Kenny Williams Deserves Our Patience While He Rebuilds the Chicago White Sox

Ernest ShepardAnalyst IIIJanuary 3, 2012

CHICAGO, IL - OCTOBER 11:  General Manager Kenny Williams of the Chicago White Sox, speaks after the hiring of Robin Ventura to be the next manager during an introductory press conference at U.S. Cellular Field on October 11, 2011 in Chicago, Illinois.  (Photo by Jonathan Daniel/Getty Images)
Jonathan Daniel/Getty Images

Kenny Williams is no longer the only baseball general manager in Chicago who has a World Series ring. 

With the November arrival of Theo Epstein, the room at the baseball table just got a bit more crowded.  Epstein brings not only his World Series titles to Chicago, but he brings credibility.

And that puts White Sox GM Kenny Williams right in the spotlight.

For Williams, this off-season has been perplexing—from the hiring of first-time manager Robin Ventura, to losing long-time pitching ace Mark Buehrle, who followed former skipper Ozzie Guilien to Miami.  

Kenny Williams and the White Sox kept busy this week by trading away slugger Carlos Quentin and middle-relief pitcher Jason Frasor to San Diego and Toronto respectively.  In the two deals, the White Sox received a total of four young pitching prospects.

Simon Castro, Pedro Hernandez, Daniel Webb, and Myles Jaye are not the who's-who of MLB prospects, but they are all young. Castro is the oldest at age 23.  Add to the group Nestor Molina, and the White Sox have five young pitchers to build around.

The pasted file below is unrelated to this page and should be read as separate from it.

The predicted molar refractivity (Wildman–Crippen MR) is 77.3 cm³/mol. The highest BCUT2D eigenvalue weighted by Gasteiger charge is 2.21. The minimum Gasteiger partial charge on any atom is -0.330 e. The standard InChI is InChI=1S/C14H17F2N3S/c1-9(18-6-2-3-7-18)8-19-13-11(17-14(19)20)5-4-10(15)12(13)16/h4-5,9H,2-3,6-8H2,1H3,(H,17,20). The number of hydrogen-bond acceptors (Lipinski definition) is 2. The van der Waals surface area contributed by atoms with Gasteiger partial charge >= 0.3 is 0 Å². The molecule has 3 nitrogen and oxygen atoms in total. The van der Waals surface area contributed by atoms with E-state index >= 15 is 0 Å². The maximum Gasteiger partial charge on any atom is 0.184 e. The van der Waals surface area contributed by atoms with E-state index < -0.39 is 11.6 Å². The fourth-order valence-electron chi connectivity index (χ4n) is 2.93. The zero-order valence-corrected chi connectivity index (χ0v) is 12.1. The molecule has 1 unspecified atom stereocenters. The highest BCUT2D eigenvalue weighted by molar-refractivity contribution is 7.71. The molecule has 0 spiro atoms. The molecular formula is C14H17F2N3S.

Among them, Castro and Molina may turn out to be good, solid middle-of-the-rotation pitchers.  While many of us demand aces, keep in mind that many teams no longer have to luxury of having good number three and four pitchers. 

Both Castro and Molina are considered hard-throwing right-handers who may have what it takes to pitch at U.S. Cellular Field.  If they reach their potentials with the help of pitching coach Don Cooper, a 2013 rotation of John Danks, Zach Stewart, Phillip Humber, Molina, and Castro looks strong in the A.L. Central.

Many feel that the arrow is pointing downward, but the rebuilding process had to begin eventually. 

We tend to fall in love with our favorite players and never accept when it is time for the organization to move on.  The 2011 White Sox was a flawed team—slow, un-athletic, and lacking in overall fundamentals. 

No team in the majors had a more unbalanced team than the Chicago White Sox.

This past weekend Kenny Williams swung the wrecking ball once more.  Again, if three of the five pitchers that the White Sox have picked up via trades this off-season pan out by making the opening day roster within the next two years, Williams looks like a genius.  

Since rebuilding has never been a part of his track record, he deserves our patience.